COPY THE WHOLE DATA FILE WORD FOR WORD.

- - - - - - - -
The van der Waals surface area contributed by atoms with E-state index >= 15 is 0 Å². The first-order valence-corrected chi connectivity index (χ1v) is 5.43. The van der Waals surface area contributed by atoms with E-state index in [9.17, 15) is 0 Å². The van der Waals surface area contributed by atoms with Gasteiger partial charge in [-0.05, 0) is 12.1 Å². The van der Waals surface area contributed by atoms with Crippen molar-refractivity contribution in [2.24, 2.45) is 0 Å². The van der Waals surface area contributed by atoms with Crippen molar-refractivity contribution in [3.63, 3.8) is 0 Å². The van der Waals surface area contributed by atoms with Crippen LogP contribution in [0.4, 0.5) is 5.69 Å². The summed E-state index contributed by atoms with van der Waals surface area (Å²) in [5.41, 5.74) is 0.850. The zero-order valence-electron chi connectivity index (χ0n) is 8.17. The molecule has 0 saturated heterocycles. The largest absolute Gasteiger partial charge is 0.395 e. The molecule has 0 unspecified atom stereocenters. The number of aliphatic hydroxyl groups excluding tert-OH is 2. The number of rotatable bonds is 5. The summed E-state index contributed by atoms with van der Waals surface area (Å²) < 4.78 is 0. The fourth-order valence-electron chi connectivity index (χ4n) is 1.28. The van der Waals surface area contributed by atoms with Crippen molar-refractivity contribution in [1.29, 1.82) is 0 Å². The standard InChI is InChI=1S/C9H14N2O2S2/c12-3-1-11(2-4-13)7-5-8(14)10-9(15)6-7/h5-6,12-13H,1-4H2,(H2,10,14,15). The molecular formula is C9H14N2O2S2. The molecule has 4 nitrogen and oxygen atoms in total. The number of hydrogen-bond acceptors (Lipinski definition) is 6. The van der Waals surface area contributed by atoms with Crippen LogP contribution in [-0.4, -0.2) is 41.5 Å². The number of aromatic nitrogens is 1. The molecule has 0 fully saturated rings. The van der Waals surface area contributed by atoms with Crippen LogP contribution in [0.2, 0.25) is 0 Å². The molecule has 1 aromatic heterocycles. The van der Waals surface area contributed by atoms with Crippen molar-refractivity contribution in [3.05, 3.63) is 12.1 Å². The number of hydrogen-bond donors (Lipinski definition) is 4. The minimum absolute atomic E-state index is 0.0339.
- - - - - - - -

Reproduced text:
The van der Waals surface area contributed by atoms with E-state index >= 15 is 0 Å². The first-order valence-corrected chi connectivity index (χ1v) is 5.43. The van der Waals surface area contributed by atoms with E-state index in [9.17, 15) is 0 Å². The van der Waals surface area contributed by atoms with Gasteiger partial charge in [-0.05, 0) is 12.1 Å². The van der Waals surface area contributed by atoms with Crippen molar-refractivity contribution in [2.24, 2.45) is 0 Å². The van der Waals surface area contributed by atoms with Crippen molar-refractivity contribution in [3.63, 3.8) is 0 Å². The van der Waals surface area contributed by atoms with Crippen LogP contribution in [0.4, 0.5) is 5.69 Å². The summed E-state index contributed by atoms with van der Waals surface area (Å²) in [5.41, 5.74) is 0.850. The zero-order valence-electron chi connectivity index (χ0n) is 8.17. The molecule has 0 saturated heterocycles. The largest absolute Gasteiger partial charge is 0.395 e. The molecule has 0 unspecified atom stereocenters. The number of aliphatic hydroxyl groups excluding tert-OH is 2. The number of rotatable bonds is 5. The summed E-state index contributed by atoms with van der Waals surface area (Å²) < 4.78 is 0. The fourth-order valence-electron chi connectivity index (χ4n) is 1.28. The van der Waals surface area contributed by atoms with Crippen molar-refractivity contribution in [1.29, 1.82) is 0 Å². The standard InChI is InChI=1S/C9H14N2O2S2/c12-3-1-11(2-4-13)7-5-8(14)10-9(15)6-7/h5-6,12-13H,1-4H2,(H2,10,14,15). The molecular formula is C9H14N2O2S2. The molecule has 4 nitrogen and oxygen atoms in total. The number of hydrogen-bond acceptors (Lipinski definition) is 6. The van der Waals surface area contributed by atoms with Crippen LogP contribution in [-0.4, -0.2) is 41.5 Å². The number of aromatic nitrogens is 1. The molecule has 0 fully saturated rings. The van der Waals surface area contributed by atoms with Crippen LogP contribution in [0.2, 0.25) is 0 Å². The molecule has 1 aromatic heterocycles. The van der Waals surface area contributed by atoms with Crippen molar-refractivity contribution in [3.05, 3.63) is 12.1 Å². The number of hydrogen-bond donors (Lipinski definition) is 4. The minimum absolute atomic E-state index is 0.0339.